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Pride before a fall – or kerb crawling MS style


by Andrew Lorrain-Smith

Well, not exactly, but at least with a title like that I’m guaranteed one reader – my wife!

Before I describe my kerb crawling though, a bit about me. I was diagnosed with Secondary Progressive MS about two years ago, with the neurologist thinking that I’d had the condition for possibly twenty-five years. I’d had back problems and a couple of operations over the preceeding six years before he eventually decided it was MS. I am a what? A dairy farmer i.e. the devil incarnate for my fellow “Overcoming MSers” as dairy is forbidden fruit in the OMs diet. My staff had become quite used to my stumbling and I would say “it’s not always alcohol”. I felt, however, that once I had shared the diagnosis with them, they were more likely to believe me.

As I write this, I am 70 and still farming, though perhaps doing a bit less that I did once upon a time. Always verging on the edge of MS related incontinence is, of course, a lot easier to manage when you live on a farm – plenty of hedges and trees to hide behind!

However, back to my story. Julie and I recently decided to attend a meeting of the Royal Society of Edinburgh. They had advertised a lecture by two prominent neuroscientists, on the state of research into multiple sclerosis. The meeting was to be held at their offices in George Street at 6 PM on a Thursday evening, on what turned out to be a filthy wet night October night.

I had attended the annual general meeting of our organic milk suppliers co-op that day. As a friend had driven me, I was able to sit and blether comfortably as we journeyed for the two hours or so to get to our meeting. On our return to Edinburgh, Julie met us on the outskirts, and I took over the wheel as we travelled to our meeting in the centre.

As always when the weather is lousy, the traffic was terrible and it took much longer than I expected to get into George Street. We circled around looking for a parking space – along George Street, round St Andrew Square – all to no avail. Eventually we got parked in Queen Street, a good three blocks away from where we should have been. Edinburgh in a rainstorm is not a nice place. I once heard it described it as the only place in the world where you can walk the four sides of a block and the North wind blows in your face all the time!

Now in a hurry, we set off at a good pace (as fast as a 70 year old with MS can go!).

I urged Julie to go on ahead and keep the doors open, brushing aside her protestations for me to be careful (something she took great delight in reminding me of later). We eventually arrived on the wrong side of George Street, somewhat out of breath.

I had to circumnavigate the prostrate legs of a beggar girl as I made my way to the edge of the pavement and the Pelican crossing I needed to use. I inwardly cursed her with: “I never give anything to people begging on the street as it just feeds the habit!”. “Why doesn’t she get a job” I thought indignantly. “There’s me overcoming every obstacle that nature puts in my way and all she can do sit on her backside and beg!”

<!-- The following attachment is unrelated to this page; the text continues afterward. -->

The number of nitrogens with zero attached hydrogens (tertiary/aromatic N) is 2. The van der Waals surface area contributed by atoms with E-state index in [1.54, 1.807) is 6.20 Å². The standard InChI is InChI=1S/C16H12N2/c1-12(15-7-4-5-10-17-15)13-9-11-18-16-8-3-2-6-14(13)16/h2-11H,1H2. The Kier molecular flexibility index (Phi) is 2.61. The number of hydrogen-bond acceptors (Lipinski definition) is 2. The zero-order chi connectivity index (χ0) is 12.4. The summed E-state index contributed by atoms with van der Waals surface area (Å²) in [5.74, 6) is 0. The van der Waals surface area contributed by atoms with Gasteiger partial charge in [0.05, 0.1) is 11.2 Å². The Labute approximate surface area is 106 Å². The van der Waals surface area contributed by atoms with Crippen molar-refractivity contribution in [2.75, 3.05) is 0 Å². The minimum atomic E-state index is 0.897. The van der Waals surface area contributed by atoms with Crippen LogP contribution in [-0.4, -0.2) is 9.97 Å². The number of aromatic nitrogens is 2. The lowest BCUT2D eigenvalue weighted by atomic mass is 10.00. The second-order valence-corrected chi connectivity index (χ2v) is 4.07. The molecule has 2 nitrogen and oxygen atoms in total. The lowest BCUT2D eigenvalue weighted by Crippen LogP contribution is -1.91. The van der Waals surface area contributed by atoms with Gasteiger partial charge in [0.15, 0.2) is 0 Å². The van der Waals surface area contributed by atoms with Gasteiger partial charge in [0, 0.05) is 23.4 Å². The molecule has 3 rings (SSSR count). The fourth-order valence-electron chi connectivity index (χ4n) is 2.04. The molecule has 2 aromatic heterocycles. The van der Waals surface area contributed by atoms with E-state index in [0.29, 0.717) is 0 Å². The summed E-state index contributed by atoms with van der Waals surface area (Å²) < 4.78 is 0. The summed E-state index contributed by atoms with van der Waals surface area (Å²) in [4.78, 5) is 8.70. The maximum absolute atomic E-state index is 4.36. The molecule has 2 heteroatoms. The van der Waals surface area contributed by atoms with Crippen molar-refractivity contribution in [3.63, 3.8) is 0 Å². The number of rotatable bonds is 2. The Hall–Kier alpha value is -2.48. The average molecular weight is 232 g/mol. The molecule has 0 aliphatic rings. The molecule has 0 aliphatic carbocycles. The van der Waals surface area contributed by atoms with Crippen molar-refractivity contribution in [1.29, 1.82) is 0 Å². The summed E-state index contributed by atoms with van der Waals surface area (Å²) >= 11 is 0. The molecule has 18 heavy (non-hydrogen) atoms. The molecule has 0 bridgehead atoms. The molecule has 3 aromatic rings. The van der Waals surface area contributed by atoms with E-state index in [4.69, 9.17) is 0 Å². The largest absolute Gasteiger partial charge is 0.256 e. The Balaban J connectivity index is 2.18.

This was a traffic light controlled crossroads, with a Pelican crossing attached.

I pressed on through the horizontal rain, hurriedly looking to the right at the traffic, pent-up behind the lights, which were just changing to green. “Time to get across” I thought as I launched myself off the pavement.

Alas! All did not go well with the next few steps. In fact the very next step! I went over on my left ankle – weak, since I fell down the Waverley steps as a schoolboy running for the train home, a weakness now exacerbated by MS I now fell headlong! Have you ever watched somebody falling on a Tom and Jerry cartoon? That’s what it felt like as I somersaulted, ending up on my back and wriggling in the rain, like a black beetle trying to get over onto its front.

Acutely aware of the rapidly approaching traffic, I flailed around and rolled towards what I imagined was safety. Eventually, albeit slightly stunned, I accepted the pair of outstretched arms helping me to my feet, only to look into the eyes of my young beggar girl! I mumbled thanks and limped off to the lecture, assuring Julie when I caught her up, it was just a stumble.

After my meeting, a slightly more humble me, gingerly retraced my steps to the wee beggar girl. I thanked her and gave her a hefty donation towards her evening’s takings!

I went on my way thinking of the phrase “beggars can’t be choosers” – thank God she did have a choice, and exercised it!

Andrew Lorrain-Smith (long time MSer with Secondary Progressive MS)


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Edited by Nigel Bartram and illustrated by Olga Hendel